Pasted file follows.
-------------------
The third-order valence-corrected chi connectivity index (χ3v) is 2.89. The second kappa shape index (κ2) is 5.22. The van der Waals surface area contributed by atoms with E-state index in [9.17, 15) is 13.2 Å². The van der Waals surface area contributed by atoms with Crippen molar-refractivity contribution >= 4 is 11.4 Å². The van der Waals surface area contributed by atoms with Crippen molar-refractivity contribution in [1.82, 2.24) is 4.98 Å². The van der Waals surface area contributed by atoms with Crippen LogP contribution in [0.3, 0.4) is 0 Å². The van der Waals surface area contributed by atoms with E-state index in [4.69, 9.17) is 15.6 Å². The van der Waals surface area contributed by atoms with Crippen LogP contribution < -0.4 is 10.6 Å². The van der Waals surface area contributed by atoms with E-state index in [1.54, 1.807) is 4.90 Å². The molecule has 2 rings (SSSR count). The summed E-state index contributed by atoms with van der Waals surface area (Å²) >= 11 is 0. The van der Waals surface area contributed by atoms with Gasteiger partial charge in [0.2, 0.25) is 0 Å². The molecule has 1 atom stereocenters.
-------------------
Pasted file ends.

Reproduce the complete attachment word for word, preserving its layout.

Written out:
The third-order valence-corrected chi connectivity index (χ3v) is 2.89. The second kappa shape index (κ2) is 5.22. The van der Waals surface area contributed by atoms with E-state index in [9.17, 15) is 13.2 Å². The van der Waals surface area contributed by atoms with Crippen molar-refractivity contribution >= 4 is 11.4 Å². The van der Waals surface area contributed by atoms with Crippen molar-refractivity contribution in [1.82, 2.24) is 4.98 Å². The van der Waals surface area contributed by atoms with Crippen LogP contribution in [0.3, 0.4) is 0 Å². The van der Waals surface area contributed by atoms with E-state index in [4.69, 9.17) is 15.6 Å². The van der Waals surface area contributed by atoms with Crippen LogP contribution < -0.4 is 10.6 Å². The van der Waals surface area contributed by atoms with E-state index in [1.54, 1.807) is 4.90 Å². The molecule has 2 rings (SSSR count). The summed E-state index contributed by atoms with van der Waals surface area (Å²) >= 11 is 0. The van der Waals surface area contributed by atoms with Gasteiger partial charge in [0.2, 0.25) is 0 Å². The molecule has 1 atom stereocenters.